A multitude of checkpoints and the closure of half of the capital’s roads, not to mention frequent attacks, have turned daily life for the Syrian capital’s taxi drivers into a living nightmare.
“What makes a good taxi driver, anywhere in the world? It’s knowing the shortcuts, the sidestreets. It’s knowing which route to take in order to save the customer time,” said Abu Mohammed.
The 60-year-old has cruised the streets of Damascus with his yellow taxi cab ever since 1980.
“But now my experience is of little use, because every day, there are new roadblocks. More than half the city’s streets are cut off, especially the smaller ones. That just creates bigger jams on the main roads,” Abu Mohammed said.
Damascus has more than 1.7 million people and 30,000 taxis.
Thousands more drivers have arrived in the city since the March 2011 outbreak of violence across the country, mainly from cities such as Homs in the centre, Deir Ezzor in the east, and Aleppo in northern Syria.
“A journey that used to take me just 10 minutes has become at least half an hour long now,” said Abu Nidal, another veteran taxi driver.
“I spend ages trapped in traffic jams, and I use up more petrol. Before the city was cut up like it is now, I used to make 25,000 pounds ($340) a month. Now I make 14,000 ($200),” he said.
“But I can’t complain, because these measures were taken to protect residents’ security,” said Abu Nidal, who refused to reveal his real name for fear he might get into trouble.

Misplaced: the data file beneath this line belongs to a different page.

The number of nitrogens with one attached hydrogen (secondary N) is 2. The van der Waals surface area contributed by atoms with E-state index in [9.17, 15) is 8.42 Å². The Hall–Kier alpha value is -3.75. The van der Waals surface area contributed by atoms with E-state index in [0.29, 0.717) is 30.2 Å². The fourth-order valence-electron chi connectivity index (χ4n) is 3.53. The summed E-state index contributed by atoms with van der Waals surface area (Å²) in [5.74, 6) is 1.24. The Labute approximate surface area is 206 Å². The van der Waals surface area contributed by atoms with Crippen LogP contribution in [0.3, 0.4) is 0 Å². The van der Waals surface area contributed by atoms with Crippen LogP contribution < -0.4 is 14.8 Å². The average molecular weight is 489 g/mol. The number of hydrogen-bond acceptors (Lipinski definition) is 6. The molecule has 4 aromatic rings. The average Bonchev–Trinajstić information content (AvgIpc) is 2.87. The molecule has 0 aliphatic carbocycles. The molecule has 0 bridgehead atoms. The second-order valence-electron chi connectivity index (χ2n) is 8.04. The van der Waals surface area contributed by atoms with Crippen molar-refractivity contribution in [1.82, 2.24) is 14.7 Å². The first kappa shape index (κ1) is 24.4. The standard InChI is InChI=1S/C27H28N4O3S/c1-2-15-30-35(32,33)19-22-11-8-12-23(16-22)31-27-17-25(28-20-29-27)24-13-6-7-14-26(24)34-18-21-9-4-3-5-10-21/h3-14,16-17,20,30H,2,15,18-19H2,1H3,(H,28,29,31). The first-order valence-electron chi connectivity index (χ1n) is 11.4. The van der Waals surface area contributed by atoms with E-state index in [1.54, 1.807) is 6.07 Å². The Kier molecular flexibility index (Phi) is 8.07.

Multiple bomb attacks have struck the capital since a major bombing in December 2011 killed at least 44 people and wounded another 166. Most have been car bombings claimed by a radical Islamist group, Al-Nusra Front.
All roads leading to ministries, government institutions, security headquarters and even some hotels have been sealed off with large concrete blocks.
Tanker trucks are not allowed in part of Sabaa Bahrat Square in central Damascus, for fear of suicide attacks on the central bank.
Added to the blockades are checkpoints set up by the security forces and the Popular Committees, created by supporters of the regime of President Bashar al-Assad.
Gunmen frequently stop passing cars to check passengers’ identities.
And taxi drivers get harassed both by pro- and anti-regime elements.
“Our problem is that we are viewed with suspicion both by the regime and the rebels,” said Abu Lilas, 30, who started work as a taxi driver six years ago.
Rebels accuse the drivers of aiding the regime because members of the security forces used taxis to enter and attack the town of Daraya, southwest of Damascus, six months ago.
“The other side is suspicious too, because many taxis have been stolen and used to make car bombs,” said Abu Lilas.
Virtually no taxi driver is willing to risk his life by entering into combat zones or by going into the restive suburbs, home to some of Syria’s most hardened rebel groups.
“I’m not willing to venture out of of the city,” said Abu Hassan. “A mortar might destroy my car, thieves may steal it, or I might get beaten up or even killed by rebels.”
Abu Hassan’s life has changed radically because of the conflict. Whereas before he used to work 11-hour days, he now stops at 7:00 pm (1700 GMT).
“After that time, everyone is home. It’s useless to drive around looking for clients when there’s no one around,” he said.
“Our working hours have been reduced, and we no longer drive long distances — especially not to the outskirts,” said Abu Ammar. “We face endless traffic jams, and the minimum fare hasn’t been revised high enough.”